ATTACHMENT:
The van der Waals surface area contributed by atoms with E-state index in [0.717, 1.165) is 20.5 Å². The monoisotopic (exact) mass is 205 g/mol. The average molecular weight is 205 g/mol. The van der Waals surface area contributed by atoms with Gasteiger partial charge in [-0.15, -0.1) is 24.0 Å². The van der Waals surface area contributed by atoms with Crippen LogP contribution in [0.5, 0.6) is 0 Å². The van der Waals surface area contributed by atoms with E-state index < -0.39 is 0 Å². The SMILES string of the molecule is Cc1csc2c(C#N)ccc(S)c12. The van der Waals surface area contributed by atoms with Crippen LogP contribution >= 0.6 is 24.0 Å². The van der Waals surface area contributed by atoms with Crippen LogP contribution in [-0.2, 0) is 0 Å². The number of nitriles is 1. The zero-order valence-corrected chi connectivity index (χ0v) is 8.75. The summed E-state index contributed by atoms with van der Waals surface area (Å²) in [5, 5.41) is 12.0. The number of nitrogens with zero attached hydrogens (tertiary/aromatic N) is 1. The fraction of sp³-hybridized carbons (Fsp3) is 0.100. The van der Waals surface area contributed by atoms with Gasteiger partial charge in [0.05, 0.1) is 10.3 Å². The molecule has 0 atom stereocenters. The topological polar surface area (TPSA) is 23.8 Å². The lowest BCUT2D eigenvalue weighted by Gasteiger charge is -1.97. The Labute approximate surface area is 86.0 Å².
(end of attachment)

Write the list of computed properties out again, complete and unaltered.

The van der Waals surface area contributed by atoms with E-state index in [0.717, 1.165) is 20.5 Å². The monoisotopic (exact) mass is 205 g/mol. The average molecular weight is 205 g/mol. The van der Waals surface area contributed by atoms with Gasteiger partial charge in [-0.15, -0.1) is 24.0 Å². The van der Waals surface area contributed by atoms with Crippen LogP contribution in [0.5, 0.6) is 0 Å². The van der Waals surface area contributed by atoms with E-state index < -0.39 is 0 Å². The SMILES string of the molecule is Cc1csc2c(C#N)ccc(S)c12. The van der Waals surface area contributed by atoms with Crippen LogP contribution >= 0.6 is 24.0 Å². The van der Waals surface area contributed by atoms with Crippen LogP contribution in [-0.2, 0) is 0 Å². The number of nitriles is 1. The zero-order valence-corrected chi connectivity index (χ0v) is 8.75. The summed E-state index contributed by atoms with van der Waals surface area (Å²) in [5, 5.41) is 12.0. The number of nitrogens with zero attached hydrogens (tertiary/aromatic N) is 1. The fraction of sp³-hybridized carbons (Fsp3) is 0.100. The van der Waals surface area contributed by atoms with Gasteiger partial charge in [0.05, 0.1) is 10.3 Å². The molecule has 0 atom stereocenters. The topological polar surface area (TPSA) is 23.8 Å². The lowest BCUT2D eigenvalue weighted by Gasteiger charge is -1.97. The Labute approximate surface area is 86.0 Å².